Lochnagar mine. A crater left behind by one of the biggest explosions in the war

Kiel. The German navy was stationed here and when the high command wanted them to sail out at a point in time when defeat seemed inevitable, the sailors started what is now known as the November revolution of 1918, and ended up toppling the Kaiser and installing (short-lived) soldiers’ and workers’ councils.

Manfred von Richthofen’s grave (Grave of the “Red Baron”), Südfriedhof (Wiesbaden). One of the predominant flying aces and a pioneer of aerial combat, Manfred von Richthofen aka the “Red Baron” has been reinterred in Wiesbaden from prior resting places, on several military graveyards in Eastern France and later in Berlin. It was relocated in the 1970s because it was too close to the border.

The fighting between Austria-Hungary and Italy between 1915 and 1918 was particularly fierce and fought in harsh terrain. A big part of the war effort were mines and counter-mines, and sometimes this involved literally blowing up (the tops of) mountains.

Battle of Tannenberg (near Olsztyn). Fought during the first month of the war this was a notable German victory against the Russians. It was named after Tannenberg (Grunwald), where the Teutonic knights were defeated by the Polish in 1410. The battle propelled General Ludendorff and Field Marshall Hindenburg to wide fame in Germany, resulting in a political career of the latter which ended with him being the Reichspräsident (1925-1934) of Germany who appointed Hitler chancellor.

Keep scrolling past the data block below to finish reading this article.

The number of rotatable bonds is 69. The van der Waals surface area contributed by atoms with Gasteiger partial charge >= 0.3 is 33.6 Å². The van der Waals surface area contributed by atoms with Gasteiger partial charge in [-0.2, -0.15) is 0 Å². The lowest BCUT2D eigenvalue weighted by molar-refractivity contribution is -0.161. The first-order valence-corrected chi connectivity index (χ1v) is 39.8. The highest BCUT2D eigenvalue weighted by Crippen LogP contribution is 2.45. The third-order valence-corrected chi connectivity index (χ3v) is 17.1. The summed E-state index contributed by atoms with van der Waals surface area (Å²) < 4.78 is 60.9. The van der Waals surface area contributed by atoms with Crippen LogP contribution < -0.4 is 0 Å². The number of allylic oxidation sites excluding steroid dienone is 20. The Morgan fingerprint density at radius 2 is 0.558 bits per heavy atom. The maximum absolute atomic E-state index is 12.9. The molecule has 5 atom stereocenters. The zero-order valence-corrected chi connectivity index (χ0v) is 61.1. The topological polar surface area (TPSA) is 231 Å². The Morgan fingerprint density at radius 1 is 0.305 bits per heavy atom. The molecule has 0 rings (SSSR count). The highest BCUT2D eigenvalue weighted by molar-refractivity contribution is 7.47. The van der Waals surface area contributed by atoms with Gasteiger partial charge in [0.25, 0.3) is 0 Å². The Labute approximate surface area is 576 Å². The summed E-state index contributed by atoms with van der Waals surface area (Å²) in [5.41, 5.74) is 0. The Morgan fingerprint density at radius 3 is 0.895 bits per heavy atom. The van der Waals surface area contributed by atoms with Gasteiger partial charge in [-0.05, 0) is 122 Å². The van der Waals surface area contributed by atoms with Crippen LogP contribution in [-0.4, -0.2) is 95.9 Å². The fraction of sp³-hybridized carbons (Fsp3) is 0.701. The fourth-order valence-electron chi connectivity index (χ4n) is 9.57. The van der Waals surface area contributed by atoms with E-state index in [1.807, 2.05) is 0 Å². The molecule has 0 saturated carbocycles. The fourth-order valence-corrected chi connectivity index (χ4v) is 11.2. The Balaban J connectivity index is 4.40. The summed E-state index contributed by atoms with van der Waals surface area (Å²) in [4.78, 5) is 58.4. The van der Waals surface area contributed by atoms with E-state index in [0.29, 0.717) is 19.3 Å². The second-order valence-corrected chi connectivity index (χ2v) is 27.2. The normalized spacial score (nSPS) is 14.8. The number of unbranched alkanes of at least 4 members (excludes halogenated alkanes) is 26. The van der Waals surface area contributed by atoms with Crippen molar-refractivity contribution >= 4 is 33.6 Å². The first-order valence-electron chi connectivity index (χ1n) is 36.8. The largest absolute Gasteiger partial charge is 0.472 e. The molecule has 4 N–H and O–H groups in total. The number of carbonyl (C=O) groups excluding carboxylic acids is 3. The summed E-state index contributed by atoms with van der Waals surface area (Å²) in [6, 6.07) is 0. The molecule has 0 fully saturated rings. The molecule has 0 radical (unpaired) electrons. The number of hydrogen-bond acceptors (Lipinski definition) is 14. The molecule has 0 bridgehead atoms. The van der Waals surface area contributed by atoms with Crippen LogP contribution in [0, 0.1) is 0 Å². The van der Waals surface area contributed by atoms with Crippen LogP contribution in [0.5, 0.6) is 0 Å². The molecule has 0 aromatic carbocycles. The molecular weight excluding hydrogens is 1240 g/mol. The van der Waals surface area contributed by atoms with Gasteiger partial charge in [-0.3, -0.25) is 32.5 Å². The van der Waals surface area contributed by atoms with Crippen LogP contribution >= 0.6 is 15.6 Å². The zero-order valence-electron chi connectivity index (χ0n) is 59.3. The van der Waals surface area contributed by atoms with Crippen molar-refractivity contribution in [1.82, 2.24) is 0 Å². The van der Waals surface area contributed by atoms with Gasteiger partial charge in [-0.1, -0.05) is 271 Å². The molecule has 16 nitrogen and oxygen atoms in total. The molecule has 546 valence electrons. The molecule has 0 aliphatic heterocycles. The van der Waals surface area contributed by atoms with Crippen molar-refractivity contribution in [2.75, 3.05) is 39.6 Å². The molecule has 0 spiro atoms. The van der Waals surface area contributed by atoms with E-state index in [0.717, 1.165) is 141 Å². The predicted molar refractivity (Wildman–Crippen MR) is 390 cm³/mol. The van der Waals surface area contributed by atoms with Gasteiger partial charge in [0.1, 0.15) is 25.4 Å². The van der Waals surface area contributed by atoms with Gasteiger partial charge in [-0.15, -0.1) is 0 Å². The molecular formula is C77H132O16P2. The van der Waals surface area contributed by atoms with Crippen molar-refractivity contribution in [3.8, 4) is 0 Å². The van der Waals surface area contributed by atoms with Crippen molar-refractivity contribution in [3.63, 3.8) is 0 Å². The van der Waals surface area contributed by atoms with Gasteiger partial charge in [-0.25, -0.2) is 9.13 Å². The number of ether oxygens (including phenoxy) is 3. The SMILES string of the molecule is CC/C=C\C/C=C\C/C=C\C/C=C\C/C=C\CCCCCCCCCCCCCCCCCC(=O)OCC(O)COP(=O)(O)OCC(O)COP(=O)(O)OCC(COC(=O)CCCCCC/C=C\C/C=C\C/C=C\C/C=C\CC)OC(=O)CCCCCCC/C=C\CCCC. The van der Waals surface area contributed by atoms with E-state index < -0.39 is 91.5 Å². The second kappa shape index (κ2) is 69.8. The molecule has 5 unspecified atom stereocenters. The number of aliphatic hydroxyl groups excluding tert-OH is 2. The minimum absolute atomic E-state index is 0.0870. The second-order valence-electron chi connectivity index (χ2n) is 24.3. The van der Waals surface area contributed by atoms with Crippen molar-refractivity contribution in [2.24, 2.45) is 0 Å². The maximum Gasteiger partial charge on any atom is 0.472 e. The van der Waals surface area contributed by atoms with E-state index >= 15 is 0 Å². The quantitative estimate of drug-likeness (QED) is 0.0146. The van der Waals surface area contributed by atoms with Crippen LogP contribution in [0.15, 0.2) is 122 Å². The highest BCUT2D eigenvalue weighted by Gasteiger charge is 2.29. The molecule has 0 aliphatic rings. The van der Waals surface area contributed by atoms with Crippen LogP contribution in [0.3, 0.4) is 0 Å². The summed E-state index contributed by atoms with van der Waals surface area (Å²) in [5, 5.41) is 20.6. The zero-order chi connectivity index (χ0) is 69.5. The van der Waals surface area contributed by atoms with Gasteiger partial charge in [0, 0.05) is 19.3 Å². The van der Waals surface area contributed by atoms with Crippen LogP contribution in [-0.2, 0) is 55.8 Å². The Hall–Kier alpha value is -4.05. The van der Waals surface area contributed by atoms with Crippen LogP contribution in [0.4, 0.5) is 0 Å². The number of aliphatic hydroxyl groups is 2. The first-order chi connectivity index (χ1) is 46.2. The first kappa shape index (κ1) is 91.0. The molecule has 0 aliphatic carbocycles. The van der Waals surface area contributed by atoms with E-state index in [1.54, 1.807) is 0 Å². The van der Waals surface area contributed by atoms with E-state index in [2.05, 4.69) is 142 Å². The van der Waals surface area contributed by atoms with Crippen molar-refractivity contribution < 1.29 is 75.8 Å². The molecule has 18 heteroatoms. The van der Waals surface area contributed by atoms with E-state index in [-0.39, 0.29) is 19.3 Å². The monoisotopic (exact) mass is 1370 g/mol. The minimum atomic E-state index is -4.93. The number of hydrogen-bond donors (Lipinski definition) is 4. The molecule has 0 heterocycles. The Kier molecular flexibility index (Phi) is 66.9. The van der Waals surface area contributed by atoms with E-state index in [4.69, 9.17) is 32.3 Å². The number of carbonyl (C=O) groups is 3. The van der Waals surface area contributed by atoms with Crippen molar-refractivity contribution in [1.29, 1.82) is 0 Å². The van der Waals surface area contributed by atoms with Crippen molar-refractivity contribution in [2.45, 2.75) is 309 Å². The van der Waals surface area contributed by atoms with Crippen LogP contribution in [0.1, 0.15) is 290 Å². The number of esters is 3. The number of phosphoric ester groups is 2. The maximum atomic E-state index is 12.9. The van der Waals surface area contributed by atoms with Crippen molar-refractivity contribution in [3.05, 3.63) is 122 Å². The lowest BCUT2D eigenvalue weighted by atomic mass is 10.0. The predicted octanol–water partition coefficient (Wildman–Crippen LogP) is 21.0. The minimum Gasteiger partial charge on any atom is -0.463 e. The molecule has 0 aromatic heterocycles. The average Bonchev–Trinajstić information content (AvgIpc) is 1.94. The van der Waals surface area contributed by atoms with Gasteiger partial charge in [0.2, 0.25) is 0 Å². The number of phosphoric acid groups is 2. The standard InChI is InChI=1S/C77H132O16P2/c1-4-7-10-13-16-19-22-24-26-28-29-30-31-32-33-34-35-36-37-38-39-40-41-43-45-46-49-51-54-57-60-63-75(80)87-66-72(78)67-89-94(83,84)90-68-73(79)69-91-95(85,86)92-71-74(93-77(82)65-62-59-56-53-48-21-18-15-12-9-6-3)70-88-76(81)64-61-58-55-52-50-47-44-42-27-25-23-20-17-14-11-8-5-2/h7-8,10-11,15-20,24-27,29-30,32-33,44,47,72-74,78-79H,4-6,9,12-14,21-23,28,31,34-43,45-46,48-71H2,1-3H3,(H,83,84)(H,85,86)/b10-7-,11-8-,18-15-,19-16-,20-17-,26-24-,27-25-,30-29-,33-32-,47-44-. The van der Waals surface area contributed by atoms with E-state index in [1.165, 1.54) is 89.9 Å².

Gallipoli. The ill-fated invasion of the Ottoman mainland, a brainchild of Winston Churchill, is credited with creating the Australian and New Zealand national “ANZAC spirit” as the Australia New Zealand Army Corps (ANZAC) suffered relatively high casualties.

Historial of the Great War Péronne (Historial de la Grande Guerre Péronne), Péronne, France. Near Arras, which is a good base for exploring the World War I Somme battlefields, it represents the everyday life of the soldiers at the front during that harsh time as well as the life of the civilians and the huge social changes.
Historial of the Great War Thiepval (Historial de la Grande Guerre Thiepval), Thiepval, France. Near Albert, this museum focuses on the Battles of the Somme (1914-1918) and the Aces of Aviation.
Somme Trench Museum (Musée des Abris – Somme 1916), Albert, France. The museum is inside a tunnel that dates back to the 13th century, and was rehabilitated into an air-raid shelter in 1938. It’s 10 m below ground, and explores the life of soldiers in the trenches during the 1st of July 1916 offensive.
Museum of the Great War Pays de Meaux (Musee de la grande guerre Pays de Meaux), Meaux, France. This collection explores the conflict from a human and societal point of view. It has full uniforms from most of the warring countries, weaponry and artillery, objects from daily life on the front line and back home, many documents and a great range of artwork.
U.S. National WWI Museum and Memorial, Kansas City, Missouri, USA. America’s leading institution dedicated to remembering, interpreting and understanding the Great War and its enduring impact on the global community.
Fort Wohlgemuth & World War I Museum, Rivoli Veronese, Italy (near Verona), ✉ [email protected]. The fort was built between 1850 and 1851 on the Mount Castle (227 m), north-west of Rivoli. The fort hosts a museum on World War I and on vintage radios.